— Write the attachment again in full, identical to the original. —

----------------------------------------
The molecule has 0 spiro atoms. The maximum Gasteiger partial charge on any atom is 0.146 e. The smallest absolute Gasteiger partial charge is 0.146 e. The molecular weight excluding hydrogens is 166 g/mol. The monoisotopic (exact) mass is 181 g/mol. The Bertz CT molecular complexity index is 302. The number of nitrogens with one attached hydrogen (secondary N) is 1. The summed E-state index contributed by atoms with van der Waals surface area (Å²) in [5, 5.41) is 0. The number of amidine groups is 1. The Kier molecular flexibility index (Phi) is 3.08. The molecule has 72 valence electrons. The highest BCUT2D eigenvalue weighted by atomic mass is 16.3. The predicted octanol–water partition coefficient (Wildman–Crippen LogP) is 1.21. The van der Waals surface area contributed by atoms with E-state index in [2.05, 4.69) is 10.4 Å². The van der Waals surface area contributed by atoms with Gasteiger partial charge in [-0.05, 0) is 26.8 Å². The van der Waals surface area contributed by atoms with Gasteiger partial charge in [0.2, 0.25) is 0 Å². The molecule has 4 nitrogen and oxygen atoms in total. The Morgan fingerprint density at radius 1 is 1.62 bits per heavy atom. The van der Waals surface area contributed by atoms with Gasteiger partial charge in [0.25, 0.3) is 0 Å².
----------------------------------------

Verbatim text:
The molecule has 0 spiro atoms. The maximum Gasteiger partial charge on any atom is 0.146 e. The smallest absolute Gasteiger partial charge is 0.146 e. The molecular weight excluding hydrogens is 166 g/mol. The monoisotopic (exact) mass is 181 g/mol. The Bertz CT molecular complexity index is 302. The number of nitrogens with one attached hydrogen (secondary N) is 1. The summed E-state index contributed by atoms with van der Waals surface area (Å²) in [5, 5.41) is 0. The number of amidine groups is 1. The Kier molecular flexibility index (Phi) is 3.08. The molecule has 72 valence electrons. The highest BCUT2D eigenvalue weighted by atomic mass is 16.3. The predicted octanol–water partition coefficient (Wildman–Crippen LogP) is 1.21. The van der Waals surface area contributed by atoms with E-state index in [2.05, 4.69) is 10.4 Å². The van der Waals surface area contributed by atoms with Gasteiger partial charge in [-0.05, 0) is 26.8 Å². The van der Waals surface area contributed by atoms with Gasteiger partial charge in [0.2, 0.25) is 0 Å². The molecule has 4 nitrogen and oxygen atoms in total. The Morgan fingerprint density at radius 1 is 1.62 bits per heavy atom. The van der Waals surface area contributed by atoms with Gasteiger partial charge in [0.25, 0.3) is 0 Å².